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PHP 7: What you need to know

Do your sites run on PHP-enabled CMS such as WordPress, Drupal, Joomla or Magento? Here’s five things you need to know about the new PHP 7.


Brand new Zend Engine

Zend has been powering PHP since way back in 1999 when it was first introduced with the release of PHP 4. Zend is an open-source execution engine written in C that interprets the PHP language. Performance gains seen in PHP 7 are expected to be huge, with Zend claiming a realised performance enhancement varying between 25% and 70% just from upgrading to 7.


Twice as fast

 The most easily recognisable feature of the new upgrade is its speed. The new PHPNG engine is a significant performance improvement, with the development team re factoring the Zend Engine and even optimising memory usage. Simply put, this means code will be executed faster and fewer servers will be needed for the same amount of users. Some benchmarks show three times better performance running WordPress.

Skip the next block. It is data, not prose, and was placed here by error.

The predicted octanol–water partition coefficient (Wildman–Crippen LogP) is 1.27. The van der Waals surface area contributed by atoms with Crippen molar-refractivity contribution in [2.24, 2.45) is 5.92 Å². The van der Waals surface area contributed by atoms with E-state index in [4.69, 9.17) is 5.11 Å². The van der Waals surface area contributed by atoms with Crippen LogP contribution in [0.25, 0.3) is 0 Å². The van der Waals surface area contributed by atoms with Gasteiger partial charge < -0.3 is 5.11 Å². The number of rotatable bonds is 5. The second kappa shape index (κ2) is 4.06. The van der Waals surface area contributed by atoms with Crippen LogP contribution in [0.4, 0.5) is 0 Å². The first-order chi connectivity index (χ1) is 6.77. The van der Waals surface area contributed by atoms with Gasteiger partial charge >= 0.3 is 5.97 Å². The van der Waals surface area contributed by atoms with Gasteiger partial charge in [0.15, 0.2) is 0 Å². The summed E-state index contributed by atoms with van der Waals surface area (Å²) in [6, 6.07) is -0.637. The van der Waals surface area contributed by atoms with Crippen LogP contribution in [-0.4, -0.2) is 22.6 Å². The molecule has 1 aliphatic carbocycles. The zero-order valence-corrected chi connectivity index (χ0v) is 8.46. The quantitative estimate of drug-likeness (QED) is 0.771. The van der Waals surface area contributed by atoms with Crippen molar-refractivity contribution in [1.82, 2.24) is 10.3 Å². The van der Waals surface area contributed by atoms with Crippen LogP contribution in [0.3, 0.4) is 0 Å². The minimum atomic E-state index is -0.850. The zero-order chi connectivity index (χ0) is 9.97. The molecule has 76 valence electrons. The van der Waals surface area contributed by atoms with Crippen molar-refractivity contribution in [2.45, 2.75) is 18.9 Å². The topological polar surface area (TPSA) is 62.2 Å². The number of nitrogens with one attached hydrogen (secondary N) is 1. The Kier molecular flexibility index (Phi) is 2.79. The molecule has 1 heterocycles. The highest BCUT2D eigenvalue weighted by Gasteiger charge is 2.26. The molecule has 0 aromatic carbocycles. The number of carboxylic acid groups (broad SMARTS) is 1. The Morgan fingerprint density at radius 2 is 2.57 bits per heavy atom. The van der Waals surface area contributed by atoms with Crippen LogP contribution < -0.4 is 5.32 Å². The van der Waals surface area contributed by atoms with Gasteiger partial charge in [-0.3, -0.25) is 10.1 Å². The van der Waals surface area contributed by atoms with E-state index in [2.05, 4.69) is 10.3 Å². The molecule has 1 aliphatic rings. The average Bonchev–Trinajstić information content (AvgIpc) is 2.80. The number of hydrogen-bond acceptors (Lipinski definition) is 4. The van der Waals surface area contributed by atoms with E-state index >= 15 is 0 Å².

“To put things in perspective – when PHPNG was published, the WordPress homepage required approx. 9.4 billion CPU instructions to execute,” according to Zend. “As of now – it requires only 2.6 billion – that’s 72% less”.


Space ships

Good name – good feature. PHP 7 will introduce a new operator dubbed the Spaceship Operator <=> and as you can see it is remarkably similar to a TIE fighter (it seems that Star Wars permeates all things). It can be used for combined comparisons, mostly when dealing with sorting.


Declarations and Scalar Type Hints.

PHP7 will also allow developers to declare what kind of return type a specific function is expected to have (similar to argument Type Hints). These new return-type declarations, as well as the old argument Type Hints, now support scalar types. This will allow developers to specify whether they are expecting strings, floats, ints or bools to be passed or returned.


Add Anonymous Classes

PHP 7 will also enable the developer to use anonymous classes (a class without a name) – already a well-established feature in other object-oriented languages like C# and Java. The object it instantiates has the same functionality as an object of a named class and the syntax will be the same as what you are used to in PHP’s traditional classes – just with the name missing.


Properly used, these can speed up coding as well as execution time and are excellent when a class is used only once during execution or in situations where a class doesn’t need to be documented.


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